Are you wondering how to build a shed? Whether you are building storage barn, pool house, garden cottage, cabin, garage, or just a shed, the first thing to think about is size, and style. And you certainly want it to be aesthetically pleasing. A lot of people want the structure to somehow coordinate with their house. Whether it is in color only, or style as well. Once you settle on size, style, and the location of windows and doors, it’s time to make a trip to your local lumberyard.
Now for the foundation, for sheds, as well as other movable structures, I recommend using #57 limestone, about 4” deep, going 2’ bigger than the building size, so that you will have approximately 12” around the shed once centered on the limestone base. Make sure the pad it is completely level. If the pad is not level, you will have a difficult time trying to get things to fit, especially once you get to the roof. Once you have the limestone pad completed, it is time to start building!
Now there are different materials you can use for flooring. What I would recommend is a 2 x 8 tongue and groove treated planking, this floor is the heaviest in the industry, it’s not hard to install, and it will last for a very, very long time. Plus, the entire building will set lower than a framed floor with plywood. 2×4 wall and roof framing is typical for backyard buildings. Important tip; make sure that you frame the door opening big enough so that whatever you are taking inside actually fits through the doors. You won’t want to tear your doors off and frame a larger opening later because you got a bigger mower, or you forgot to measure the one you have. Folks, I have experience in this, I know all too well what I’m talking about. Funny? Maybe now, but it wasn’t at the time. For siding you have many options, anything from duratemp, pine tongue and groove barn siding, to vinyl siding. Unless you want to take it a step further and use fiber cement board or cedar lap siding.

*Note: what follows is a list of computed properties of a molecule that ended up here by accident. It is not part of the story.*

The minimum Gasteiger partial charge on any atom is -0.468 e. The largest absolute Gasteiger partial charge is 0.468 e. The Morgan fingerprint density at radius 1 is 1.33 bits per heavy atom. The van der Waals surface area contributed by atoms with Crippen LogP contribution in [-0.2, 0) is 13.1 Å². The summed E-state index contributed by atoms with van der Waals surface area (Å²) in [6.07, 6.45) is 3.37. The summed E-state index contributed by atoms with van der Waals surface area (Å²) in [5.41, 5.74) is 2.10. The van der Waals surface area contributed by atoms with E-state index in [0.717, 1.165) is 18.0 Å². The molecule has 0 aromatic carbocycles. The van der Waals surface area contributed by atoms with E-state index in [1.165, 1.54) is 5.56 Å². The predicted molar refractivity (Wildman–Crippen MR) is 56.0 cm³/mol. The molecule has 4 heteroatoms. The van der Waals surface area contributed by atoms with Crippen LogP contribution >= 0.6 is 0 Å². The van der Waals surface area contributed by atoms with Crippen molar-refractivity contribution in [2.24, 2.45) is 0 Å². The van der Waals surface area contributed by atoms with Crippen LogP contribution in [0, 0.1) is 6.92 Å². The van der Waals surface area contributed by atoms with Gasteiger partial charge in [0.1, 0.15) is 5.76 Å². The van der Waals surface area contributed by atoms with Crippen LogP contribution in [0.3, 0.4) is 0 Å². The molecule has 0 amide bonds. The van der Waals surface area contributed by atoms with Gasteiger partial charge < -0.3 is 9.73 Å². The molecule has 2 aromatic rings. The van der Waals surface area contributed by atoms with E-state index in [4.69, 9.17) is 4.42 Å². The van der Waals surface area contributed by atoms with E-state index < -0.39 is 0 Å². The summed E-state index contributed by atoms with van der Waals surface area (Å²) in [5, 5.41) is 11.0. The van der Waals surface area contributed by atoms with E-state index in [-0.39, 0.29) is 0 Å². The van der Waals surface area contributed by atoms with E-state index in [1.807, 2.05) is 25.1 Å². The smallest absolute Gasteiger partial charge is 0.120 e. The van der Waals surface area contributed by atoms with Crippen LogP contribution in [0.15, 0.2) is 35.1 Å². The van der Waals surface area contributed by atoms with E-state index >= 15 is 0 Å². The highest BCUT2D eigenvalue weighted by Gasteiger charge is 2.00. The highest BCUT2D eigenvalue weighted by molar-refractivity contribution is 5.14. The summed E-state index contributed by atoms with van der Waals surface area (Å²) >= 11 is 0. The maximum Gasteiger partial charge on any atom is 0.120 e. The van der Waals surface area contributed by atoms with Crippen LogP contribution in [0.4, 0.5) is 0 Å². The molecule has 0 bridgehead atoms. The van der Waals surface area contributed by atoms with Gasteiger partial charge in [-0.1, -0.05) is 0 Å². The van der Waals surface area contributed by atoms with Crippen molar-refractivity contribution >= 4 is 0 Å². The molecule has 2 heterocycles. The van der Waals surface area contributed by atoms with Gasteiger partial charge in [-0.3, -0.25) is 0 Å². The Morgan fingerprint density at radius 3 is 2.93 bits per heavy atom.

The Duratemp siding is basically a CDX plywood, with a hardboard face that is pre-primed, it’s very durable. Here is a link with more info. http://www.roseburg.com/product/duratemp-siding/The ¾” pine tongue and groove is also a very nice option, especially if you want to put a stain on it. If your choice is vinyl, cedar, or fiber cementboard, you will want to install 1/2″ CDX plywood sub siding before installing the siding. I know that it will be tempting to buy OSB (oriented strand board), because of the price difference, but don’t fall for it, it’s not worth it. CDX plywood is a far superior product, more strength and remarkable durability, it also wicks out moisture a lot quicker. Plywood is not made of small wood chips like osb. If osb (oriented strand board) happens to get wet, it retains moisture a lot longer, making it spongy, weak, and promoting mold growth. Moving onto the roof sheathing, of course you will want to use cdx plywood again. Thickness varies, you have a choice between ½” and 5/8”. For the covering, you could use shingles or metal.
If you are using the shingles, I’d recommend going with an architectural shingle rather than the 3-tab. Giving you a longer warranty, a better wind rating, and it looks better. Personally, I like the owens corning shingles, they have a superior tar strip for a better seal. If you choose the metal roofing, make sure you use a good fastener, purposely made for the panel you are installing, so that you don’t have a problem with rust where the fastener goes through the metal. Last but certainly not least, is ventilation. Ventilation is very important, especially if you want the structure to ventilate the same way as your house, you will want to install a ridge vent. But, what a lot of people don’t realize, is that without soffit vent, ridge vent does very little to nothing. That is why it is crucial to install a soffit vent. So as the hot air rises on the inside the shed, exiting the ridge vent, you will have fresh air coming in through the soffit vent from the outside. Making your shed a lot “cooler”.